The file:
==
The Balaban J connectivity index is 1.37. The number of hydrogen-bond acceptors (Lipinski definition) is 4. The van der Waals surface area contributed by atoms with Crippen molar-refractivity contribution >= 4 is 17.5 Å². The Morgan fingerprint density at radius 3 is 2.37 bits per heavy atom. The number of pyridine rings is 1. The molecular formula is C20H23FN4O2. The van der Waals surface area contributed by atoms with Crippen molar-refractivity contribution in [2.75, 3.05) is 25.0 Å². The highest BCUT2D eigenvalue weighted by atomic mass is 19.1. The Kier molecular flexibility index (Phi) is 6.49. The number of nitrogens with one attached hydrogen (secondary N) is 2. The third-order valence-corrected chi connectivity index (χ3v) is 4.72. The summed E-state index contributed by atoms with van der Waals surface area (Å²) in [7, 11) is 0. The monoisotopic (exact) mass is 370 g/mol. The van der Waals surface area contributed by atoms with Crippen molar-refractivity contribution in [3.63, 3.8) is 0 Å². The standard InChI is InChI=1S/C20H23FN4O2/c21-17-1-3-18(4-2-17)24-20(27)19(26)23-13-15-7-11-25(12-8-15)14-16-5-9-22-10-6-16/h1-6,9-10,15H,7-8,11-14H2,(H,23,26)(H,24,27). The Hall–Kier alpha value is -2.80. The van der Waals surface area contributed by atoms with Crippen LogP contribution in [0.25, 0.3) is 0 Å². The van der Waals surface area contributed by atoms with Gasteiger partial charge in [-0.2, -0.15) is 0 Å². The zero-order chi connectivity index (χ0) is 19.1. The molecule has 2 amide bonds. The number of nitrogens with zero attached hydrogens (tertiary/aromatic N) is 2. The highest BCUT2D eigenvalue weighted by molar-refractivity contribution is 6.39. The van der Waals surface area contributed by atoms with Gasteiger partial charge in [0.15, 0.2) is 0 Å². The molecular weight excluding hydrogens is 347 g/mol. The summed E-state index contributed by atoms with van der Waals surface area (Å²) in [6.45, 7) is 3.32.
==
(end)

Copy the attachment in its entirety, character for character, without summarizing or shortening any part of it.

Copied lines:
The Balaban J connectivity index is 1.37. The number of hydrogen-bond acceptors (Lipinski definition) is 4. The van der Waals surface area contributed by atoms with Crippen molar-refractivity contribution >= 4 is 17.5 Å². The Morgan fingerprint density at radius 3 is 2.37 bits per heavy atom. The number of pyridine rings is 1. The molecular formula is C20H23FN4O2. The van der Waals surface area contributed by atoms with Crippen molar-refractivity contribution in [2.75, 3.05) is 25.0 Å². The highest BCUT2D eigenvalue weighted by atomic mass is 19.1. The Kier molecular flexibility index (Phi) is 6.49. The number of nitrogens with one attached hydrogen (secondary N) is 2. The third-order valence-corrected chi connectivity index (χ3v) is 4.72. The summed E-state index contributed by atoms with van der Waals surface area (Å²) in [7, 11) is 0. The monoisotopic (exact) mass is 370 g/mol. The van der Waals surface area contributed by atoms with Crippen molar-refractivity contribution in [3.63, 3.8) is 0 Å². The standard InChI is InChI=1S/C20H23FN4O2/c21-17-1-3-18(4-2-17)24-20(27)19(26)23-13-15-7-11-25(12-8-15)14-16-5-9-22-10-6-16/h1-6,9-10,15H,7-8,11-14H2,(H,23,26)(H,24,27). The Hall–Kier alpha value is -2.80. The van der Waals surface area contributed by atoms with Crippen LogP contribution in [0.25, 0.3) is 0 Å². The van der Waals surface area contributed by atoms with Gasteiger partial charge in [-0.2, -0.15) is 0 Å². The zero-order chi connectivity index (χ0) is 19.1. The molecule has 2 amide bonds. The number of nitrogens with zero attached hydrogens (tertiary/aromatic N) is 2. The highest BCUT2D eigenvalue weighted by molar-refractivity contribution is 6.39. The van der Waals surface area contributed by atoms with Gasteiger partial charge in [0.15, 0.2) is 0 Å². The molecular weight excluding hydrogens is 347 g/mol. The summed E-state index contributed by atoms with van der Waals surface area (Å²) in [6.45, 7) is 3.32.